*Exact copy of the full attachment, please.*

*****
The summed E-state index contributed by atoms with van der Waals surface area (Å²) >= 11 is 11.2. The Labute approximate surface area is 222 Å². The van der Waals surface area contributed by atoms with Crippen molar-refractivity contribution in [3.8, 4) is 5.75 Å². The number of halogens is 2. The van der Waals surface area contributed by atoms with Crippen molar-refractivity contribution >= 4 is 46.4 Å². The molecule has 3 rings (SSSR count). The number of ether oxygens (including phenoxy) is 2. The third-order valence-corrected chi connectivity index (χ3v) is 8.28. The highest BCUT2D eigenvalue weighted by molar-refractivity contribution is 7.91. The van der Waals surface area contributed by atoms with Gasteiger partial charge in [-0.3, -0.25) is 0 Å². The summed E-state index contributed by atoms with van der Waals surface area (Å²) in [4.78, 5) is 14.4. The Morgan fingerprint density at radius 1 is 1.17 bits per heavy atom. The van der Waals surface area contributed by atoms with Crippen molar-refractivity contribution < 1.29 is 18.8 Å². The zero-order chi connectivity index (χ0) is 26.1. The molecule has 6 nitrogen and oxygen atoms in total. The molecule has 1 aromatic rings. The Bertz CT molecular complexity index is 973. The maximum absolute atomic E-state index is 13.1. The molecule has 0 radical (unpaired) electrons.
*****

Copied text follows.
The summed E-state index contributed by atoms with van der Waals surface area (Å²) >= 11 is 11.2. The Labute approximate surface area is 222 Å². The van der Waals surface area contributed by atoms with Crippen molar-refractivity contribution in [3.8, 4) is 5.75 Å². The number of halogens is 2. The van der Waals surface area contributed by atoms with Crippen molar-refractivity contribution >= 4 is 46.4 Å². The molecule has 3 rings (SSSR count). The number of ether oxygens (including phenoxy) is 2. The third-order valence-corrected chi connectivity index (χ3v) is 8.28. The highest BCUT2D eigenvalue weighted by molar-refractivity contribution is 7.91. The van der Waals surface area contributed by atoms with Gasteiger partial charge in [-0.3, -0.25) is 0 Å². The summed E-state index contributed by atoms with van der Waals surface area (Å²) in [4.78, 5) is 14.4. The Morgan fingerprint density at radius 1 is 1.17 bits per heavy atom. The van der Waals surface area contributed by atoms with Crippen molar-refractivity contribution < 1.29 is 18.8 Å². The zero-order chi connectivity index (χ0) is 26.1. The molecule has 6 nitrogen and oxygen atoms in total. The molecule has 1 aromatic rings. The Bertz CT molecular complexity index is 973. The maximum absolute atomic E-state index is 13.1. The molecule has 0 radical (unpaired) electrons.